Wednesday, June 24, 2009

Quick hit: Thesis research on female playwrights

I should be preparing for a midterm for my summer class, so I'm going to keep this short, but I wanted to direct everyone's attention to an article that came out in the NYT yesterday, highlighting the research of Emily Glassberg Sands, who graduated from Princeton earlier this month. Ms. Sands, who majored in economics, conducted a study (I'm assuming for her thesis) investigating whether discrimination plays a role in the small numbers of female playwrights who are produced within the theater community. The surprising part of the research? It's actually female artistic directors and literary managers who are to blame - they're the ones who seem to be discriminating against female playwrights. There's also a lack of good scripts by female writers - although Sands did admit that women who write scripts for Broadway are held to a higher standard, even though their plays tend to run for the same time as less profitable shows written by men, and that plays featuring female leads (which are most often written by women) were also less likely to be produced.

This is a very short summary, and I encourage you to read the article yourself. Ms. Sands comes to some very interesting conclusions, and asks some difficult questions. Like most issues, the lack of female-written plays is much more complex than artistic directors and producers would have you believe - but it's also a question that can't be answered by a single charge of discrimination. Now someone just has to write a thesis on why female playwrights don't produce as many scripts as their male counterparts, and we'll have the full story. Any anthropology or sociology majors want to take that on?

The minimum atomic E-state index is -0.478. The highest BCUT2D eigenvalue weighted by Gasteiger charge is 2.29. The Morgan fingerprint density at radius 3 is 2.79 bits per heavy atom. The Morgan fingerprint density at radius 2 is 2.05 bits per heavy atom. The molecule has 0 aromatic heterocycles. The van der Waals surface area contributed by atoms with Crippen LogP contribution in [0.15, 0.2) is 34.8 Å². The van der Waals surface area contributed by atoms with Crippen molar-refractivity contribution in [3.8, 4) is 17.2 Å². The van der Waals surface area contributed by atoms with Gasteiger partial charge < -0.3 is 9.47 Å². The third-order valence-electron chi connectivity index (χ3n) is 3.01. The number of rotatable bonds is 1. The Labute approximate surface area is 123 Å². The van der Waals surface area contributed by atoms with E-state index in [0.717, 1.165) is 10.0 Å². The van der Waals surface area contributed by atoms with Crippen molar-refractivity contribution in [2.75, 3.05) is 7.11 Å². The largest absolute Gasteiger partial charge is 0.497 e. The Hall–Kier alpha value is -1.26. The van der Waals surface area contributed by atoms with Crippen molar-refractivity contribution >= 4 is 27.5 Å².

2 Comments:

At June 24, 2009 at 8:18 PM , Blogger --eg said...

I spent a year and a half in a theatre program at a womens college, and the curellest comments about actors talents and abilities didn't come from the male apprentices, but from my female classmates. Very sad and depressing.

 
At June 25, 2009 at 11:23 AM , Anonymous Angela said...

Surely the ultimate blame lies not with women, but with the Patriarchy. It is absurd to suggest that women can possibly be to blame.

 

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